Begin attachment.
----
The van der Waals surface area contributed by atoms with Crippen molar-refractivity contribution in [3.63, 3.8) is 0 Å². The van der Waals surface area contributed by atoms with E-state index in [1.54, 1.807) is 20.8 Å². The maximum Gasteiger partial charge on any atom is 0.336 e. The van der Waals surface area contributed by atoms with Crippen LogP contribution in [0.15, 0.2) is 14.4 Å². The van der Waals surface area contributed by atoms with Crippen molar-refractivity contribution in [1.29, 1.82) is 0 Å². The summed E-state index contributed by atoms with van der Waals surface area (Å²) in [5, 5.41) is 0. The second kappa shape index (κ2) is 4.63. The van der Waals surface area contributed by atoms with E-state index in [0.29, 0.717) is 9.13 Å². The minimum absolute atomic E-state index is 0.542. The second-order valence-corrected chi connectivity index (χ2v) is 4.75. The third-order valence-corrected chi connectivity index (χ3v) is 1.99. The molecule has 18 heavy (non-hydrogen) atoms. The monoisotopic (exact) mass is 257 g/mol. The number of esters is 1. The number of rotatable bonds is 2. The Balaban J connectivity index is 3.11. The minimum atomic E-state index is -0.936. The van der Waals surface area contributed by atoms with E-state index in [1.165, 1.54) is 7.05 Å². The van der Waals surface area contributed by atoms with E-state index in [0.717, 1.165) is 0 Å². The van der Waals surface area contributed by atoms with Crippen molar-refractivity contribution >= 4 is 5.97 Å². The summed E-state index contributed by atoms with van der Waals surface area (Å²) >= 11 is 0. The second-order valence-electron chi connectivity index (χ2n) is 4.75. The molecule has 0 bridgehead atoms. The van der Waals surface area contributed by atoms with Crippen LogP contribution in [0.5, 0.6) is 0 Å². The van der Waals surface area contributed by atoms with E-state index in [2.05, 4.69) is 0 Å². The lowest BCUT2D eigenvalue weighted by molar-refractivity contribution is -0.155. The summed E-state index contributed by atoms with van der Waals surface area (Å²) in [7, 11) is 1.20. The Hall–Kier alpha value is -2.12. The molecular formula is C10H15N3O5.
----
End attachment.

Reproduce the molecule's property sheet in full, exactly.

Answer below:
The van der Waals surface area contributed by atoms with Crippen molar-refractivity contribution in [3.63, 3.8) is 0 Å². The van der Waals surface area contributed by atoms with E-state index in [1.54, 1.807) is 20.8 Å². The maximum Gasteiger partial charge on any atom is 0.336 e. The van der Waals surface area contributed by atoms with Crippen LogP contribution in [0.15, 0.2) is 14.4 Å². The van der Waals surface area contributed by atoms with Crippen molar-refractivity contribution in [1.29, 1.82) is 0 Å². The summed E-state index contributed by atoms with van der Waals surface area (Å²) in [5, 5.41) is 0. The second kappa shape index (κ2) is 4.63. The van der Waals surface area contributed by atoms with E-state index in [0.29, 0.717) is 9.13 Å². The minimum absolute atomic E-state index is 0.542. The second-order valence-corrected chi connectivity index (χ2v) is 4.75. The third-order valence-corrected chi connectivity index (χ3v) is 1.99. The molecule has 18 heavy (non-hydrogen) atoms. The monoisotopic (exact) mass is 257 g/mol. The number of esters is 1. The number of rotatable bonds is 2. The Balaban J connectivity index is 3.11. The minimum atomic E-state index is -0.936. The van der Waals surface area contributed by atoms with E-state index in [1.165, 1.54) is 7.05 Å². The van der Waals surface area contributed by atoms with E-state index in [0.717, 1.165) is 0 Å². The van der Waals surface area contributed by atoms with Crippen molar-refractivity contribution >= 4 is 5.97 Å². The summed E-state index contributed by atoms with van der Waals surface area (Å²) >= 11 is 0. The second-order valence-electron chi connectivity index (χ2n) is 4.75. The molecule has 0 bridgehead atoms. The van der Waals surface area contributed by atoms with Crippen LogP contribution in [0.5, 0.6) is 0 Å². The van der Waals surface area contributed by atoms with E-state index in [2.05, 4.69) is 0 Å². The lowest BCUT2D eigenvalue weighted by molar-refractivity contribution is -0.155. The summed E-state index contributed by atoms with van der Waals surface area (Å²) in [7, 11) is 1.20. The Hall–Kier alpha value is -2.12. The molecular formula is C10H15N3O5.